I haven’t tried Serenade, I’ll check out the spray this fall. Sounds like a solid plan and thank you for all the suggestion.

Dave, that’s good info for sure, I’ll try to restrain from over watering. Maybe a before and after pic this fall, maybe!

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Alicehunter2000

Once established you are pushing the limit for what Butia can handle if you are a true 8a climate. You should be golden unless temps go into the teens for prolonged periods (12+ hours) .....they easily handle the 20's. Once they have established, mid to upper teens will not even cause leaf damage. Lower teens is where things start to get iffy

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Palm crazy

David thats pretty much my climate, 8a, it gets down to 15F pretty regularly here in Olympia, WA. In the last 20 years I’ve been down to 9F, 10F, 12F once each, followed by warmer winters 9a. I’ve had larger Buteas go through those bad years with just spear pull, But if the second winter is also cold then they will die here. Most of W.WA is actually 8b I just happen to be right up to 8a, so it can be warm or very cold. Olympia WA use to be 7b, but in town its still 8a. I’m 5 degrees colder in winter than Seattle and 5 degrees warmer in summer. But I also get much more rain than north of me. It’s a double edge sword living here in the Capital city. But I’m pretty sure this will be my last time growing buteas, last time they got pretty big before two bad winter took them out. Fingers crossed they last longer. All together I have 12 Butea and hybrids in the ground.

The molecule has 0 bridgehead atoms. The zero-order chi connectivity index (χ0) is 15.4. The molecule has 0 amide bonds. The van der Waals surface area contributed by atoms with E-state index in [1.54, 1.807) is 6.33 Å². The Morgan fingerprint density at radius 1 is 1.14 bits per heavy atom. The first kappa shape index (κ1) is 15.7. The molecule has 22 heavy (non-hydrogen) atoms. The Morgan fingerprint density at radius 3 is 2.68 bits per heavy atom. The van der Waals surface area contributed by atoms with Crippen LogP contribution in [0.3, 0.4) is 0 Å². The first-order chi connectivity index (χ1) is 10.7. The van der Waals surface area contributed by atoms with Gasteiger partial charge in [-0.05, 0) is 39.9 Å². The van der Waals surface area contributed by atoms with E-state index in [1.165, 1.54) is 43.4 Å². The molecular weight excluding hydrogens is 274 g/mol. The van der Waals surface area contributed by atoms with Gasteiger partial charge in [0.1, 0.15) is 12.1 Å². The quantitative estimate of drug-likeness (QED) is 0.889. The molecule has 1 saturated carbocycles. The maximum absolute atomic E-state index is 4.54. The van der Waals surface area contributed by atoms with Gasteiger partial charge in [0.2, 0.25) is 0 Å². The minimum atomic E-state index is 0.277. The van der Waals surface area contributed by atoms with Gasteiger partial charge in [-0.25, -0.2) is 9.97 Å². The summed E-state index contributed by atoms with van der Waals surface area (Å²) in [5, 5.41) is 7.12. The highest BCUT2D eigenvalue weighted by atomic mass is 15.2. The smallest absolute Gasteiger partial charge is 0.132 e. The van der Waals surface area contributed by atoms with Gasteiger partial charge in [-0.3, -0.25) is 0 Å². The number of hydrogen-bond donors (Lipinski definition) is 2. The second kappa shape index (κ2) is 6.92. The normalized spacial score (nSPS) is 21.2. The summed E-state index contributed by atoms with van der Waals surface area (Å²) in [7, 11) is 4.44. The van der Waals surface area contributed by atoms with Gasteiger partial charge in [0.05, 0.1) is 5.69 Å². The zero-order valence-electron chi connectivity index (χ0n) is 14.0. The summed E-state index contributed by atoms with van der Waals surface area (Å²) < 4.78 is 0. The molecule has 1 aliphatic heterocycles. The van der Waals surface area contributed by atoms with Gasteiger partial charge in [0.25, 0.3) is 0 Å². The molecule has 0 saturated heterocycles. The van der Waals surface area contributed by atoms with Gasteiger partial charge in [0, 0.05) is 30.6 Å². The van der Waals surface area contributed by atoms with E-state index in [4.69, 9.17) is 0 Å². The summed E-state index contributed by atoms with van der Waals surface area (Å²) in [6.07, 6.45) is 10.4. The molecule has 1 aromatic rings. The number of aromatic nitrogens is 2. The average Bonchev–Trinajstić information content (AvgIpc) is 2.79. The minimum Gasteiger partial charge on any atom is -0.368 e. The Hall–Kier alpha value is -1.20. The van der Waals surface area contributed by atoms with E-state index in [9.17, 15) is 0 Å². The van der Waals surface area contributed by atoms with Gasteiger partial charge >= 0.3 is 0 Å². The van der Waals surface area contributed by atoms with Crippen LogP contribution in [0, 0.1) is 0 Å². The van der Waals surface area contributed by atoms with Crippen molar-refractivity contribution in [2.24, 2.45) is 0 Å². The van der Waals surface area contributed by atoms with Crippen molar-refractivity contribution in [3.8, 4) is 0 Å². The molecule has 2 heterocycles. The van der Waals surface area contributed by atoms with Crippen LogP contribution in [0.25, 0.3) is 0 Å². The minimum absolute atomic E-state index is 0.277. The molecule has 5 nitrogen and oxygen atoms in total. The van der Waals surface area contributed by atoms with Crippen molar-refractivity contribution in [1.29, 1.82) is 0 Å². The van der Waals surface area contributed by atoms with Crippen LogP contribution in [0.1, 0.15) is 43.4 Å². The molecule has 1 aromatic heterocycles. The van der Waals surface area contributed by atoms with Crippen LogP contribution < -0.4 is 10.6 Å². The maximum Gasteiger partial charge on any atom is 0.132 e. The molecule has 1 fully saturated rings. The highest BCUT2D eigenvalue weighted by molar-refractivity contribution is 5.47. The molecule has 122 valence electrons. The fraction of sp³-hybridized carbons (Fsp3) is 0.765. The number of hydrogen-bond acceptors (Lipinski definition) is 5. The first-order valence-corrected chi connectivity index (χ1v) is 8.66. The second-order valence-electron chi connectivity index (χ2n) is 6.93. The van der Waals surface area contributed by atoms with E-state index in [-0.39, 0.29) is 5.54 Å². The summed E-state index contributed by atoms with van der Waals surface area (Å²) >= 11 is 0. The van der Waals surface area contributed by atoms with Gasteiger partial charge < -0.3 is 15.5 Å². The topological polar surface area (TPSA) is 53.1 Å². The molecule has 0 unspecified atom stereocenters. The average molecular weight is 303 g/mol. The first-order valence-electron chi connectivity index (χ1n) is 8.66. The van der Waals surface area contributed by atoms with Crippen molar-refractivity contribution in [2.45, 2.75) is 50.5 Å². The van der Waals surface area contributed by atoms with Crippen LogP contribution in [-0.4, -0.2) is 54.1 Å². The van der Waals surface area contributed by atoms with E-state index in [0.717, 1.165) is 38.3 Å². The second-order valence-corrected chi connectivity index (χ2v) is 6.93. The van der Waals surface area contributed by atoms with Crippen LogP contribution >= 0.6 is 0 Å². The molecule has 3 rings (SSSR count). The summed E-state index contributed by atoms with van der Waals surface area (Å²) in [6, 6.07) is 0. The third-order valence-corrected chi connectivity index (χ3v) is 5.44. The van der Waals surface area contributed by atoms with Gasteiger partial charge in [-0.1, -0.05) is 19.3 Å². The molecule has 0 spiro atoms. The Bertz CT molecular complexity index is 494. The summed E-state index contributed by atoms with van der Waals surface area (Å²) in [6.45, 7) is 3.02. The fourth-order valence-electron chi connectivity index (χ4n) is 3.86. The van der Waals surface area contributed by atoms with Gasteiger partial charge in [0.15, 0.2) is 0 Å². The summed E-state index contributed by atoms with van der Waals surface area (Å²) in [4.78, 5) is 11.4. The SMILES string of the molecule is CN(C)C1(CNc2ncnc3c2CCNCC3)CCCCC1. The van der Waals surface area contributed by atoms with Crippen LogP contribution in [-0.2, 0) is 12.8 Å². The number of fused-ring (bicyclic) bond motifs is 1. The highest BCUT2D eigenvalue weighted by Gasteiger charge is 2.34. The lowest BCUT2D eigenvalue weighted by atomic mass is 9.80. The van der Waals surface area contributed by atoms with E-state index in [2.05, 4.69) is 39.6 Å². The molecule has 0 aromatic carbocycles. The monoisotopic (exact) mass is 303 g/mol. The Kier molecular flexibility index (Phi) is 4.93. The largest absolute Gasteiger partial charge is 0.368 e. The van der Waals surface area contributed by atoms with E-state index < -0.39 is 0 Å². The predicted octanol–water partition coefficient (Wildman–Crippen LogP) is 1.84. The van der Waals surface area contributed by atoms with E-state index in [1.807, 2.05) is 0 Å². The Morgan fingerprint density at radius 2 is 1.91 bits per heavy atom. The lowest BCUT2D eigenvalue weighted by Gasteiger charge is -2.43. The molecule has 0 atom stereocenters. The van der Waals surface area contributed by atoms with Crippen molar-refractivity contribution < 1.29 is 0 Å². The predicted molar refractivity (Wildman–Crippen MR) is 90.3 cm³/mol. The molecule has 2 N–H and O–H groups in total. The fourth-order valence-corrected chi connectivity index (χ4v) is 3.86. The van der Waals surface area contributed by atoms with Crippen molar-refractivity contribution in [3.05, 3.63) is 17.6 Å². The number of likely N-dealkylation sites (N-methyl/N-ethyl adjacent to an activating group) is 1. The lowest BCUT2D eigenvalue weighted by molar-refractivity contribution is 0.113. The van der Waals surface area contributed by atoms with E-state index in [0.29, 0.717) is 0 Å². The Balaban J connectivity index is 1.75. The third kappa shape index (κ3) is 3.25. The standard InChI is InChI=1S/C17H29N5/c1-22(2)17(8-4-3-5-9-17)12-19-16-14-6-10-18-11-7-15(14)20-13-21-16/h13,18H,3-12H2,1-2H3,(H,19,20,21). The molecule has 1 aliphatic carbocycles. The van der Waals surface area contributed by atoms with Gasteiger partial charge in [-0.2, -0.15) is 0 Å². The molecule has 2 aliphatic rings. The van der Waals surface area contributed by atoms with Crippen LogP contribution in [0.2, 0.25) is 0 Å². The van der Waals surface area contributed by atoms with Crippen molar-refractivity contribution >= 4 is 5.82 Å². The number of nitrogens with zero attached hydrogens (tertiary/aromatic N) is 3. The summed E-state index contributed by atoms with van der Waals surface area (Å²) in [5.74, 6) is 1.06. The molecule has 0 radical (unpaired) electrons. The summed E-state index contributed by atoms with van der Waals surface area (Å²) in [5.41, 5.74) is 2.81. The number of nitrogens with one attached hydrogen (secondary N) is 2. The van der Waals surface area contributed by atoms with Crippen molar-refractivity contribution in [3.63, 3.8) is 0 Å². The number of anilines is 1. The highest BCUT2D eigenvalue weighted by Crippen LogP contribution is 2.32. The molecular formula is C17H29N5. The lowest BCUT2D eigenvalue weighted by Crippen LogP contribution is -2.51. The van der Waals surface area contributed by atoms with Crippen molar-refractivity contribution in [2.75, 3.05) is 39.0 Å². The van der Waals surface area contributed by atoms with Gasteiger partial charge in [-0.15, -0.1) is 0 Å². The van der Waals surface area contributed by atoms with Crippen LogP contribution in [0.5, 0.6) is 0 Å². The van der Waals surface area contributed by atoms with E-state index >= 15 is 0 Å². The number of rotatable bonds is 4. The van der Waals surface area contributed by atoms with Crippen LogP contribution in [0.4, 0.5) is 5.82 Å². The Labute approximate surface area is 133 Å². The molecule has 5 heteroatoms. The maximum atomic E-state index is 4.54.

Edited by Palm crazy

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_Keith

Butia tend to thrive in Louisiana after establishment and we have very wet, very humid, very hot summers.

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NorthFlpalmguy

I would doubt it although container butias seem to look worse than field grown ones at my place. I suspect it has to do more with the ground temps rather than watering though. The container butias get 2x the water also.

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JLeVert

I think that I investigated one time and Butia odorata grows in an area with about 60" of rain a year. I soak mine in summer on occasion. Otherwise, they're on their own. Augusta, GA only gets about 43" of rain a year, with maximums in February and July.

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Alicehunter2000

Isn't there some colder hardy Butia's than the common "Butia capita" which is now known as not B. capita but rather B. odorata?

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_Keith

Isn't there some colder hardy Butia's than the common "Butia capita" which is now known as not B. capita but rather B. odorata?

Is that like the artist formerly known as Prince or something?

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Palm crazy

It more likely more like, What’s My Line?